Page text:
Saturday April 19, 2014

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A snowball effect on emergency care



My intention in writing this letter is not as a complaint, but as a form of support for the community.

In the last few years I have noticed a decline in the services offered by the emergency facilities at St. Mary’s Hospital. When I made enquiries with the staff as to why this is, they informed me that they had repeatedly complained to the hospital administration about under-staffing without resolve. Having enquired further, I was informed that the root of the problem is of the eight beds in the emergency unit, up to five are used at times to accommodate “extended care” rather than “acute” patients. This is apparently due to the lack of long-term care facilities on the Coast, so when there are no families to look after these (elderly) people, they end up being housed in emergency.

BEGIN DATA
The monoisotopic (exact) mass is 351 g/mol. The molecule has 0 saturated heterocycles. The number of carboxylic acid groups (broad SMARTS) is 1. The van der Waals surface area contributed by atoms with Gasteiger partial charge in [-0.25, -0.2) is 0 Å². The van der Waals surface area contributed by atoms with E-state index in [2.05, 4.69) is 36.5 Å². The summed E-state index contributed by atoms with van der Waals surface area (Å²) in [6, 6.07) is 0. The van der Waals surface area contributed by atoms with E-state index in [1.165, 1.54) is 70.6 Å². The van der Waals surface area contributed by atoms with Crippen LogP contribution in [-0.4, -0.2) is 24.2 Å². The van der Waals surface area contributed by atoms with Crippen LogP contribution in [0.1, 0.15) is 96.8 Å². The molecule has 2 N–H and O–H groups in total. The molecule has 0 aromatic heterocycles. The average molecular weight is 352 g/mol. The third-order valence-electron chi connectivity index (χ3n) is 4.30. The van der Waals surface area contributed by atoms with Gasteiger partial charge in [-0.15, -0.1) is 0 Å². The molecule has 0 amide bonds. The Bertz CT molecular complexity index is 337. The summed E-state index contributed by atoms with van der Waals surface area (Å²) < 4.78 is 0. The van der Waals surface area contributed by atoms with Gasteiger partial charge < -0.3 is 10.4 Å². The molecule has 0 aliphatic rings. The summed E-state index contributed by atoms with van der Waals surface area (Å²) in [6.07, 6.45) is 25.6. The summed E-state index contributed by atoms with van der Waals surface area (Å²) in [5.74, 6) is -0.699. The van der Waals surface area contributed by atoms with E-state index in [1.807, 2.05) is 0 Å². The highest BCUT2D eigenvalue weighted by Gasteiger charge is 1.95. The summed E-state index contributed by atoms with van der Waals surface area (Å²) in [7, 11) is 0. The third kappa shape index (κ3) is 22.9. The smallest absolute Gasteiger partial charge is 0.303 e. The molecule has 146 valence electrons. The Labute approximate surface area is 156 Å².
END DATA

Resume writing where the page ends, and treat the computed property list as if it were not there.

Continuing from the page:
I was informed that under these circumstances the nurses in emergency do not have time to triage (assess) patients on arrival, or are quite rightly reluctant to separate from one another for safety reasons (at night), or are just too exhausted. Which means that the doctors on duty often prioritize patient treatment (which patients to treat first) based on the information passed on to them by the receptionist in emergency and on the time it is estimated to treat each patient. In other words, the doctor is managing patients not based on just the threat issue but on time management, and the receptionist is inadvertently influencing the triage work instead of the nurses or a doctor. 

It appears that the external lack of resources to care for the increasing number of infirm elderly on the Coast is having a “snowball” effect on emergency care.

William Chamberlain, Roberts Creek



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